A Pathway for Career Development
Long term career development is incredibly important for Generation Z. In fact, a recent survey found that opportunities for growth ranked as the number 1 priority when considering job offers for nearly 65% of Gen Zers. This means recruiters can’t approach these potential candidates as a means to just fill their latest req, especially when it comes to highly skilled workers. Like millennials before them, Gen Zers don’t want to be just another cog in a machine; they want value from work, and the ability to move up within a company. Recruiters and hiring managers need to consider things like cultural fits and be upfront about the long-term opportunities within their organization.
However, if you are a recruiter just looking to fill a contract, you need to make a concerted effort to build a rapport with your younger candidates. This is where strategies for recruiting passive candidates come into play: You can’t just show up when you have an open req, you have to build trust that lets your candidates know that you’ll help them get the job tomorrow and will maintain that relationship throughout their career.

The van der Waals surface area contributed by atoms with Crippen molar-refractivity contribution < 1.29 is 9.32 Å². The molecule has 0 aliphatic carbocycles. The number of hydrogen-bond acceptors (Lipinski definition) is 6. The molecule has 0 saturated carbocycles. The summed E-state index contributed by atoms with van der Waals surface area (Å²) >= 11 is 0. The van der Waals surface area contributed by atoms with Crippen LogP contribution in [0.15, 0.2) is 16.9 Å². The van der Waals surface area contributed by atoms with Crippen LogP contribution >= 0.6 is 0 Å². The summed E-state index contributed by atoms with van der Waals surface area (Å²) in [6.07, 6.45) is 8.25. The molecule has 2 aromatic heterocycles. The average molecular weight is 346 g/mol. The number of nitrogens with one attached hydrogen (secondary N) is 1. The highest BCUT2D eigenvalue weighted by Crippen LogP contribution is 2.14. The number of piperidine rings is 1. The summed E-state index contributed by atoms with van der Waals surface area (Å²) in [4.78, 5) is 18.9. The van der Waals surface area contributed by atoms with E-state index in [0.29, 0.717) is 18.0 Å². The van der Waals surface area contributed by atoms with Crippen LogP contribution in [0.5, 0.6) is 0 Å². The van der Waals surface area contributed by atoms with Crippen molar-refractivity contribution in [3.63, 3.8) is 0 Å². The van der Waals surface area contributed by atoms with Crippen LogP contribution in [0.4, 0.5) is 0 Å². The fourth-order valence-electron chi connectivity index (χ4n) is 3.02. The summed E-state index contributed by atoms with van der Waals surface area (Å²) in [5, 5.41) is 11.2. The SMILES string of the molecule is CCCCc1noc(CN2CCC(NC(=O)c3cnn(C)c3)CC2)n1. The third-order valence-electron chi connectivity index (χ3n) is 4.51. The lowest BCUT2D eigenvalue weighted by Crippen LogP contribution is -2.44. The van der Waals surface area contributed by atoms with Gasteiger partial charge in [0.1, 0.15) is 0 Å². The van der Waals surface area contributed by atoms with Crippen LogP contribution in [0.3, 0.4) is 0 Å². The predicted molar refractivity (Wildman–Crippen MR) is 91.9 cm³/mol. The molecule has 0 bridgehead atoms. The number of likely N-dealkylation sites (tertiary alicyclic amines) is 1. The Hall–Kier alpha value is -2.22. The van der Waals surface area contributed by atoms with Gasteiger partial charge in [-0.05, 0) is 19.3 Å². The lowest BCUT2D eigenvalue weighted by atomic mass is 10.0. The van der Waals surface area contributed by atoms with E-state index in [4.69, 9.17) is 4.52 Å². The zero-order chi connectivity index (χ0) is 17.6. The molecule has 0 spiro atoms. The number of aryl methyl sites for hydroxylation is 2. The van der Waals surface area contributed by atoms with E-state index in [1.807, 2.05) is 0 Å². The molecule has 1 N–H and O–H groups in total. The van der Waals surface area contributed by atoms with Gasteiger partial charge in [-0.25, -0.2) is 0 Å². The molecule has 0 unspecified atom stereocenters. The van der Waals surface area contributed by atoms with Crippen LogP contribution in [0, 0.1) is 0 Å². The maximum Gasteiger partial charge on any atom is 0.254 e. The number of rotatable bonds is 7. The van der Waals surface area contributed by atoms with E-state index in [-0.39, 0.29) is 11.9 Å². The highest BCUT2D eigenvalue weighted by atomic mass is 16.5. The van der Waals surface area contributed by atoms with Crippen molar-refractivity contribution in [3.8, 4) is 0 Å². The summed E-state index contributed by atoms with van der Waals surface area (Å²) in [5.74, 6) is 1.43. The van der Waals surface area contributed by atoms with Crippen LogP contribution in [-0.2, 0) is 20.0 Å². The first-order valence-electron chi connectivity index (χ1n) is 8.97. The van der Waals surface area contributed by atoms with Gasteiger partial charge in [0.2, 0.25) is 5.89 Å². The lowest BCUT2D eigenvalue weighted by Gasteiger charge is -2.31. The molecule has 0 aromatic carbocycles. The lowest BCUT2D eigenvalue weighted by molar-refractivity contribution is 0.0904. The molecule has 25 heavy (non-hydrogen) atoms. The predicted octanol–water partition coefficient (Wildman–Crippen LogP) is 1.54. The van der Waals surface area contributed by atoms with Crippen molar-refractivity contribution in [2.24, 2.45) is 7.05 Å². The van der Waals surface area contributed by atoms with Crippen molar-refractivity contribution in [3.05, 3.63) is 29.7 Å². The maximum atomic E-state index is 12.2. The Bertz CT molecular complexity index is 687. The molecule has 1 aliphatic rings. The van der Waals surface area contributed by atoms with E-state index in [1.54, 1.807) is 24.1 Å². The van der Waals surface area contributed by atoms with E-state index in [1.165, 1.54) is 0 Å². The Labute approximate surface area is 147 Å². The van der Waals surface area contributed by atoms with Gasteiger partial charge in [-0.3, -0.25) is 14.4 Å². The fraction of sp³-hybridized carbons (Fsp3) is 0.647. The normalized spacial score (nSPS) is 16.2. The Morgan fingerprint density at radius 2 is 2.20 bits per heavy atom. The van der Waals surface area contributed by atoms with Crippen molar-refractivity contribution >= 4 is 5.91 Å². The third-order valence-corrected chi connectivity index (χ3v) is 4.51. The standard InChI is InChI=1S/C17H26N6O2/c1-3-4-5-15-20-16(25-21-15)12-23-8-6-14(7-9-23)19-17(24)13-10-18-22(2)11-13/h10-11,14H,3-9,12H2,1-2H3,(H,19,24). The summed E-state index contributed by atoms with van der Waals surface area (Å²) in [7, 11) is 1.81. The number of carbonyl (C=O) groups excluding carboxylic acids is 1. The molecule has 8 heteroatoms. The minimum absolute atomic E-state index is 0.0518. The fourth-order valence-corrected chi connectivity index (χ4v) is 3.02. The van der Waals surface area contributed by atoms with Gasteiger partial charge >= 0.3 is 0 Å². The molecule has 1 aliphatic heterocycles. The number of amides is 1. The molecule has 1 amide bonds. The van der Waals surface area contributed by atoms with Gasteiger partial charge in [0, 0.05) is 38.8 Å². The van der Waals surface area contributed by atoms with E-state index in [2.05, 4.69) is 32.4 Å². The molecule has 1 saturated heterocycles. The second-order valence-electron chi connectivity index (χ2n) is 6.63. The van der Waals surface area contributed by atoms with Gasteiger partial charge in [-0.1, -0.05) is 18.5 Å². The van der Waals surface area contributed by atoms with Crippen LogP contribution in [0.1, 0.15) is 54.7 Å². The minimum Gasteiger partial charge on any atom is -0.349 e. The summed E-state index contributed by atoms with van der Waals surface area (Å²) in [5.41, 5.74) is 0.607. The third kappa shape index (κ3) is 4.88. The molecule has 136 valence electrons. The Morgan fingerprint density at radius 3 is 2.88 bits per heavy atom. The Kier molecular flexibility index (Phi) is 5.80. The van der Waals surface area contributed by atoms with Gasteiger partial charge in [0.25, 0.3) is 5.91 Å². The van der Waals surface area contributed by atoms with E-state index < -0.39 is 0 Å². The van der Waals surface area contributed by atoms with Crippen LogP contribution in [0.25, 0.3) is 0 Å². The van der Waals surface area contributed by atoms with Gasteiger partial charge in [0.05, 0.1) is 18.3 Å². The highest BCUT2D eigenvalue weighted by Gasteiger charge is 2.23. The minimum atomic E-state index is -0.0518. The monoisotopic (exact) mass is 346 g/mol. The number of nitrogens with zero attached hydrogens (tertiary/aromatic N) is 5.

Corporate Social Responsibility
As we mentioned above, both Generation Z and millennials highly value corporate social responsibility. In fact, 3 out 4 millennials say that they would take a pay cut to work for a company that is more in line with their social values. Generation Z will likely continue to push companies in a more progressive, socially responsible direction, but the jury is still out as to whether they’ll be as drastic as millennials. Gen Zers came of age during the recession of 2008, and there’s evidence to support the idea that they may be more sensitive to financial insecurity than their immediate predecessors.
Regardless, organizations should start making efforts now to be more socially conscious if they want to attract young talent. This doesn’t mean your company has to go out and save the world. You can start small by trending toward a more “green” workplace, or making a push to hire a more diverse workforce. Gen Z is the most racially and ethnically diverse of any generation, and they like to see that reflected in their workplaces.
The Differences: Education & Training Opportunities
The issue of student debt has affected nearly every aspect of our economy, but the brunt of it is felt by millennials. The average student today graduates with around $30,000 in debt, while roughly a third of loan borrowers who graduated between 2006 – 2011 (primarily millennials) have defaulted on their loans.